Jon Saraceno has written a profile of NFL Commissioner Roger Goodell in USAToday. The article is both interesting and timely, given Goodell's role in the upcoming collective bargaining negotiations. My sense from reading it is that the Player's Union has a formidable adversary. Saraceno notes that Goodell studied economics at Washington and Jefferson College, and subsequently went to work in the steel industry. That bears a canny resemblance to the trailblazer and grand master of collective bargaining negotiation in sports, Marvin Miller.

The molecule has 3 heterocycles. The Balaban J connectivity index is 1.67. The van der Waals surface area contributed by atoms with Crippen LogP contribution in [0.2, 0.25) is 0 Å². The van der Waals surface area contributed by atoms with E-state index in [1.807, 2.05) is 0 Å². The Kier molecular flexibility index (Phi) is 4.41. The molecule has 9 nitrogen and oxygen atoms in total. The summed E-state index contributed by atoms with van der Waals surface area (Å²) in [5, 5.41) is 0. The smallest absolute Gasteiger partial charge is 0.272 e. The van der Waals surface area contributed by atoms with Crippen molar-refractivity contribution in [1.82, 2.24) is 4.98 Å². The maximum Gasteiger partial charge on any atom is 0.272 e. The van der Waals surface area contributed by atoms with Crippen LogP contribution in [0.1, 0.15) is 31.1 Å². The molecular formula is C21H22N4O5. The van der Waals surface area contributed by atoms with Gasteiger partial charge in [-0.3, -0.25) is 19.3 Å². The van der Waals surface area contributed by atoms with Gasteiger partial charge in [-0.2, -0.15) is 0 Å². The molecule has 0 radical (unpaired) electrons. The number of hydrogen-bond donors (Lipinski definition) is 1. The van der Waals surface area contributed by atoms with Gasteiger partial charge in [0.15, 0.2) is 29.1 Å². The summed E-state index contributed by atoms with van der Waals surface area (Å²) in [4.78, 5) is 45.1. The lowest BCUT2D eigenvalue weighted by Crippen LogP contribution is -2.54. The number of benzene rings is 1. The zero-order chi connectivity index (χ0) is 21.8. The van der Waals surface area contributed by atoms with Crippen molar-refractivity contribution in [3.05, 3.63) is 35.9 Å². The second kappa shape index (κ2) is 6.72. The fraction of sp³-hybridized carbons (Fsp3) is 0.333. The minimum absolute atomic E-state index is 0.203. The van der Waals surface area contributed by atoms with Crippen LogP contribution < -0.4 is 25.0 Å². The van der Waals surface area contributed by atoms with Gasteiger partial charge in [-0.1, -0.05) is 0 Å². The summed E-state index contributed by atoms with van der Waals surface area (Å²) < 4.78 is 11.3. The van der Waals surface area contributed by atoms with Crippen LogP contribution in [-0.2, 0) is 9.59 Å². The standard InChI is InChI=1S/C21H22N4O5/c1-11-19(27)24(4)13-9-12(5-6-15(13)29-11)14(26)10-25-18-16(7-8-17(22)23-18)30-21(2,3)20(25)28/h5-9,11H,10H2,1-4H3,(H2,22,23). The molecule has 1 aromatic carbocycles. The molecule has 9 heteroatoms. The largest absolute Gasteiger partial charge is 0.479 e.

Vis a vis the CBA, this quote from Goodell near the end of the story seems revealing: "In any negotiation, you have economics, clearly. You have the rookie pool system, which we think needs to be addressed. We need to shift some of that money to proven veterans and retired players." My hunch is that an agreement could be forged around this objective. After all, rookies won't be present at the negotiating table. A more difficult topic will be the NFL's primary goal in the negotiations, that of "shifting some of" player salaries into owner profits. Oddly, Saraceno doesn't raise this issue -- the term salary cap is not mentioned once -- in what is otherwise a very informative piece.